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Member Article

Cellular networks ‘still vulnerable’ warn digital radio experts

Certain organisations in sectors relying on cellular network communications to securely carry mission critical and time sensitive data are still vulnerable to outages, warn digital radio system experts.

Cellular backhaul technology such as Push to Talk over Cellular enables efficient communications across multiple sites and from almost anywhere in the world as a modern alternative to transmitting information and data throughout a more geographically limited privately owned network.

However, Wesley Shilton, Director of TES Communication Solutions, says: “Many years after the adoption of the technology, we are still not at a stage where a cellular signal, coverage and service can be guaranteed.

“While a cellular data backhaul is the future for digital communications systems for many industries it cannot be said to be wholly failsafe in certain sectors such as transport where security of the signal and continuity of the service is critical.

“Even with multi-carrier SIM cards there is a risk in large crowds that data transfer times can be affected or even fail completely. This can be a delay in transferring information, but at worst the failure could result in a compromised response affecting business continuity.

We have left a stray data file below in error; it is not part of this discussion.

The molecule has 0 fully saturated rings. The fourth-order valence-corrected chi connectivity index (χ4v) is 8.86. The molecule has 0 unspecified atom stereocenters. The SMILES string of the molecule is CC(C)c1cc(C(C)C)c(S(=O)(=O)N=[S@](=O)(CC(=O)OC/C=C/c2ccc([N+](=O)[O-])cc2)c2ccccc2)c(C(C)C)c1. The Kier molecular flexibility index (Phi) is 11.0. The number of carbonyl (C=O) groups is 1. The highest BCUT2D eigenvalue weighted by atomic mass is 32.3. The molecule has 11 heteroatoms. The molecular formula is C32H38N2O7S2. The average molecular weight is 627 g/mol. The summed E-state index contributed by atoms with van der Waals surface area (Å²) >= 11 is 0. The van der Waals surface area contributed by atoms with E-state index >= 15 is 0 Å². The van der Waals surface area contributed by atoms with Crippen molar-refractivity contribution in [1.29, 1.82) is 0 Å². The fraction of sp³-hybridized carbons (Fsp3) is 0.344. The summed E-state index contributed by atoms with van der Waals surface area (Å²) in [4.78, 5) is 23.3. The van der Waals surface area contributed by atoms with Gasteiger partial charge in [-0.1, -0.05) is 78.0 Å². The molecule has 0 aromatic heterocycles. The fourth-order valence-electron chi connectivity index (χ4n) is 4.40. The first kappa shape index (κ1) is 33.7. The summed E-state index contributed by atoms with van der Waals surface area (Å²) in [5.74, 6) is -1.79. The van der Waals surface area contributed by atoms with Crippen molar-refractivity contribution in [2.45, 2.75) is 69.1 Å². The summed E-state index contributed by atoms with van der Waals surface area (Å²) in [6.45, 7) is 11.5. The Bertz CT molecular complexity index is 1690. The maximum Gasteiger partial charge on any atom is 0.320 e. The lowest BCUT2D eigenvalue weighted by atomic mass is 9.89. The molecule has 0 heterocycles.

“Given many security and emergency threats in our modern world involve large crowds, the ability to quickly transfer information, voice and data could be lifesaving.”

Cellular backhaul technology has been embraced by businesses across diverse industries based on two-way radios interacting using broadband cellular networks such as 4G or WiFi to share data and information. The technology allows people to use their own device rather than investing in handheld radios, while expansion of a network onto cellular can greatly expand the reach without the need for expensive infrastructure.

Wesley Shilton added: “Until there is a major change in failsafe technology on cellular networks, organisations critically reliant on the information travelling across these networks should consider dedicated communications infrastructure, without single point of failure, allowing information to flow uninterrupted and prioritising their data.

“We have worked with clients to create solutions which enjoy the best of both systems – building a hybrid service which allows all the benefits of cellular connectivity for extended coverage while maintaining an owned backhaul in critical areas that can maintain communications in the event of a cellular network failure or emergency.”

The government has offered guidance to operators of mission critical communication systems to adopt privately-owned backhaul solutions in response to the potential for cellular not being available during critical incidents or civil unrest.

This was posted in Bdaily's Members' News section by Paul Tustin .

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